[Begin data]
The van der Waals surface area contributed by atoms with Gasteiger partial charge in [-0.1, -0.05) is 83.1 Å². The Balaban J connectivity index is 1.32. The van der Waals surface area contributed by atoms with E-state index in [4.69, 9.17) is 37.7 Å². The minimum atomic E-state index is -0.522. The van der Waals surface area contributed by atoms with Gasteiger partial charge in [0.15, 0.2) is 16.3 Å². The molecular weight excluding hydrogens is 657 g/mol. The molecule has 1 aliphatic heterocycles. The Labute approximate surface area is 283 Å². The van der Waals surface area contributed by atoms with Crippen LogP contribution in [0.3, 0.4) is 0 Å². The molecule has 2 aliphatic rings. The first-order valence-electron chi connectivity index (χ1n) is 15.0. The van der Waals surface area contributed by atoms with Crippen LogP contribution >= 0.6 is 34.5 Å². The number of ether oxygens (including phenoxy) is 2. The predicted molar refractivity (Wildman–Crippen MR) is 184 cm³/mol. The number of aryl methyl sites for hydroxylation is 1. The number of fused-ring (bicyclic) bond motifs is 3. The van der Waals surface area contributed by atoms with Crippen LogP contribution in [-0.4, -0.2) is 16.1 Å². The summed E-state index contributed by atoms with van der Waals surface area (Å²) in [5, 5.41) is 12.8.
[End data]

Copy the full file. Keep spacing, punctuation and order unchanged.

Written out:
The van der Waals surface area contributed by atoms with Gasteiger partial charge in [-0.1, -0.05) is 83.1 Å². The Balaban J connectivity index is 1.32. The van der Waals surface area contributed by atoms with E-state index in [4.69, 9.17) is 37.7 Å². The minimum atomic E-state index is -0.522. The van der Waals surface area contributed by atoms with Gasteiger partial charge in [0.15, 0.2) is 16.3 Å². The molecular weight excluding hydrogens is 657 g/mol. The molecule has 1 aliphatic heterocycles. The Labute approximate surface area is 283 Å². The van der Waals surface area contributed by atoms with Crippen LogP contribution in [0.3, 0.4) is 0 Å². The molecule has 2 aliphatic rings. The first-order valence-electron chi connectivity index (χ1n) is 15.0. The van der Waals surface area contributed by atoms with Crippen LogP contribution >= 0.6 is 34.5 Å². The number of ether oxygens (including phenoxy) is 2. The predicted molar refractivity (Wildman–Crippen MR) is 184 cm³/mol. The number of aryl methyl sites for hydroxylation is 1. The number of fused-ring (bicyclic) bond motifs is 3. The van der Waals surface area contributed by atoms with Crippen LogP contribution in [-0.4, -0.2) is 16.1 Å². The summed E-state index contributed by atoms with van der Waals surface area (Å²) in [5, 5.41) is 12.8.